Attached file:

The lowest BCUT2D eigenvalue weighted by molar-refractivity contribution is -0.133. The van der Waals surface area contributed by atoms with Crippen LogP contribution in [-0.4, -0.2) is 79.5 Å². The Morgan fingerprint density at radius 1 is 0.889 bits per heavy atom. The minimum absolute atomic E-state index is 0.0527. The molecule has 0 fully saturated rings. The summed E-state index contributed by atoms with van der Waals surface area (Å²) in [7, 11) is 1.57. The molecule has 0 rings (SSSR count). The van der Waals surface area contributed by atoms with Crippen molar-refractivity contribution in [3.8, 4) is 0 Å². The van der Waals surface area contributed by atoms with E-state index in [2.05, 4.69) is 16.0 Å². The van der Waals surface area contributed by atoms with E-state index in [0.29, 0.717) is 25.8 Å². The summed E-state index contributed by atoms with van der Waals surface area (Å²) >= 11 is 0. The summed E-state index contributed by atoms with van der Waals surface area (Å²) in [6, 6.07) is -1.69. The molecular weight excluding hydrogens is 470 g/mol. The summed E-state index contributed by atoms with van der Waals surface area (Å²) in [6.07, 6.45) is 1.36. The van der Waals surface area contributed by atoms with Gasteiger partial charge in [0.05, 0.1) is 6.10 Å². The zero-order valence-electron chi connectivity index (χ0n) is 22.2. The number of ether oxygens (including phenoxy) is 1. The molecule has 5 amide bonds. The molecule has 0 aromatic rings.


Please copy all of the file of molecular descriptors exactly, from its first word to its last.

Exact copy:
The lowest BCUT2D eigenvalue weighted by molar-refractivity contribution is -0.133. The van der Waals surface area contributed by atoms with Crippen LogP contribution in [-0.4, -0.2) is 79.5 Å². The Morgan fingerprint density at radius 1 is 0.889 bits per heavy atom. The minimum absolute atomic E-state index is 0.0527. The molecule has 0 fully saturated rings. The summed E-state index contributed by atoms with van der Waals surface area (Å²) in [7, 11) is 1.57. The molecule has 0 rings (SSSR count). The van der Waals surface area contributed by atoms with Crippen molar-refractivity contribution in [3.8, 4) is 0 Å². The van der Waals surface area contributed by atoms with E-state index in [2.05, 4.69) is 16.0 Å². The van der Waals surface area contributed by atoms with E-state index in [0.29, 0.717) is 25.8 Å². The summed E-state index contributed by atoms with van der Waals surface area (Å²) >= 11 is 0. The summed E-state index contributed by atoms with van der Waals surface area (Å²) in [6, 6.07) is -1.69. The molecular weight excluding hydrogens is 470 g/mol. The summed E-state index contributed by atoms with van der Waals surface area (Å²) in [6.07, 6.45) is 1.36. The van der Waals surface area contributed by atoms with Gasteiger partial charge in [0.05, 0.1) is 6.10 Å². The zero-order valence-electron chi connectivity index (χ0n) is 22.2. The number of ether oxygens (including phenoxy) is 1. The molecule has 5 amide bonds. The molecule has 0 aromatic rings.